The motivation space: Between debilitation and satiation

It is an empirical observation that the same person can perform the same action with different degrees of effectiveness depending upon his motivation. The difference between a person being motivated or not for a particular action is a difference, not in his capability or his knowledge or his skill, but must be in the cognitive state of that person when performing that particular action.

In common usage, “manipulation” has a negative connotation but “motivation” is generally regarded as being something positive. This usage reflects the mixing up of what elicits human behaviour on the one hand, with value judgements about the objectives or purpose of causing such behaviour on the other. The means of eliciting behaviour is merely a tool. Manipulating or motivating the behaviour of others is central to being human. Most social interaction involves the influencing of the behaviour of others. I take “motivation” – and particularly “motivation in the work place” – then to be just a particular subset of manipulation to elicit desired human behaviour. By empirical observation, I note that when a person is “motivated” he is not

  • more competent, or
  • more knowledgeable, or
  • more intelligent, or
  • more skillful, or
  • stronger or taller or smarter,

but he is

  • More effective
  • More focused
  • More cooperative
  • More “driven”
  • More dynamic
  • More result-oriented
  • More diligent …….

Thus I take the level of motivation to be a measure of the level of engagement of an individual in the actions he is performing (his behaviour). The more motivated he is the more “effective” his performance is, within the constraints set by his abilities. An unmotivated or demotivated person performs the actions in hand well below the limit of his capabilities. Motivation does not affect capability but it does affect performance.

My basic assumption in my “Engagement” theory of motivation (in preparation) invokes an analogy from the physical world. It is entirely qualitative and only very small parts are subject to quantification. I assume that all human actions (which we call behaviour) are analagous to motion in physics. Further, I take a change to be only in response to a “force of behaviour”. The challenge lies in describing and defining this force. Building on Maslow (Motivation and Personality – 1954) I assume that any human, at any given time, exhibits a “state of human condition” which is a composite of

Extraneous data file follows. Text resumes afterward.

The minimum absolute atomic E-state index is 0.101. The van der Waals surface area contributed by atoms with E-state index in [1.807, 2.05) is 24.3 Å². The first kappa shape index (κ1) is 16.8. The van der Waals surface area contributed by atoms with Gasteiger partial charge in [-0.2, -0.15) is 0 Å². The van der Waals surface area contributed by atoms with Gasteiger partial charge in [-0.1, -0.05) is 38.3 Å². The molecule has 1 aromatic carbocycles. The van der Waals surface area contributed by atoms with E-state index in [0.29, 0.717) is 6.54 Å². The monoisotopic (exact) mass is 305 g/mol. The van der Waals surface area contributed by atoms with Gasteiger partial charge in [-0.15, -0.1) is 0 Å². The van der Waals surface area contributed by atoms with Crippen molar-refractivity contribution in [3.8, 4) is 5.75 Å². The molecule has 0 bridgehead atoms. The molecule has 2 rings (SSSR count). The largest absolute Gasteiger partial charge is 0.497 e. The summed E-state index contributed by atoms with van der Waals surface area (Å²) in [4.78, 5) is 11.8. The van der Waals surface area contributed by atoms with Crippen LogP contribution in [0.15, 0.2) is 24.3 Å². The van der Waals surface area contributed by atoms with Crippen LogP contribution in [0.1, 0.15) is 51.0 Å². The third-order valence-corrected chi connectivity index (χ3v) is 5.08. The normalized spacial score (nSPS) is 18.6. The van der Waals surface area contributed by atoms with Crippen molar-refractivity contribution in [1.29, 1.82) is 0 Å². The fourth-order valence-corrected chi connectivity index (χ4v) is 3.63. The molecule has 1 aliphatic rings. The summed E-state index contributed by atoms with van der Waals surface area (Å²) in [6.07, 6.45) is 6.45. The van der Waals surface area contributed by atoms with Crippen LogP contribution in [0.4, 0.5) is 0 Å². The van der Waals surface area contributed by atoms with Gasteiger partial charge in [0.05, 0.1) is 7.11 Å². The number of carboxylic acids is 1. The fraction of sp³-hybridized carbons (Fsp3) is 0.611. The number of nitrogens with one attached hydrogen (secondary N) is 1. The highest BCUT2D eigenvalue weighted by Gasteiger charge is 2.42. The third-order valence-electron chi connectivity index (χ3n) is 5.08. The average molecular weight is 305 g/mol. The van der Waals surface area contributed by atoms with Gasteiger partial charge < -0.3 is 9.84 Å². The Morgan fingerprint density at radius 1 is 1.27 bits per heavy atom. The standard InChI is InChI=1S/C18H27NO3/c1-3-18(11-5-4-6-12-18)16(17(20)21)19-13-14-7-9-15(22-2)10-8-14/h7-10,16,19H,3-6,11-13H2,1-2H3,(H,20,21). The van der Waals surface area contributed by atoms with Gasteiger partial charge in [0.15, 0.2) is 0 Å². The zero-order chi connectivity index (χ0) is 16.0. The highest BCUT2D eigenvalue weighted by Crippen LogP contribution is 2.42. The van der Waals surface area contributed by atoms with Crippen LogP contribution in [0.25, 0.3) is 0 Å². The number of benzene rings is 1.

1. the levels to which his various needs are satisfied, and
  2. the levels of his various dissatisfactions from deficiencies that are not met

I take “satisfaction of needs” and “dissatisfactions due to deficiencies” as two separate scales, neither of which can be negative and which are not diametrically opposed. Of course there are many needs and many deficiencies and there is a level of satisfaction or dissatisfaction with each of them,

I use the analogy of motivation as a force of human behaviour.  In physics

In physics, a force is any interaction that, when unopposed, will change the motion of an object. A force can cause an object with mass to change its velocity (which includes to begin moving from a state of rest), i.e., to accelerate. A force has both magnitude and direction, making it a vector quantity. – Wikipedia

The analogous definition of motivation then becomes

With human behaviour, motivation is any interaction that, when unopposed, will change the behaviour of a person. Motivation can cause a person having free will to change behaviour (which includes the initiation of behaviour from a state of rest). Motivation has both magnitude and direction, making it a vector quantity. 

Human behaviour is only visible as human actions. For an object to be susceptible to a force it must have mass. The quantity analogous to mass is the freedom of the human to act rationally, i.e. his free will. The force acting on an object must be greater than the sum of all opposing forces in the direction of the acting force, to cause the object to respond. Just as a constrained object may not react to a force, so a constrained human may not react to a motivational force.

For every deficiency there is a tolerable level of dissatisfaction. If this level is exceeded then rational behaviour is no longer possible and an individual can and will only act to reduce the dissatisfaction to the exclusion of everything else. When a deficiency is in the intolerable region the person is debilitated and not amenable to any motivational force. It is the tolerable level of dissatisfactions which defines the behavioural space where manipulation and motivation can be brought into play to influence behaviour.

From Pillai “Engagement theory of motivation”

But it is not only deficiencies and intolerable levels of dissatisfaction which constrain the behavioural space. Rational behavior is also “ignored” when a particular course of behavior only brings more “satisfaction” of a need which has already been satiated. The “satiation boundary” is reached at relatively low levels of satisfaction with Malsow’s lower-order needs and increase sharply as higher-order needs are considered – “mentally satiated” line. At the highest orders of self-actualisation, needs can never be satiated.

(I use“sated” and “satiated” as being identical in meaning).

from Pillai “Engagement theory of motivation”

Intentional motivation can only function within the rational behavioural space and that space lies in the region where deficiencies are not debilitating and needs are not satiated.


Related: https://ktwop.com/2014/07/28/between-debilitation-and-satiation-the-behavioural-space/


 

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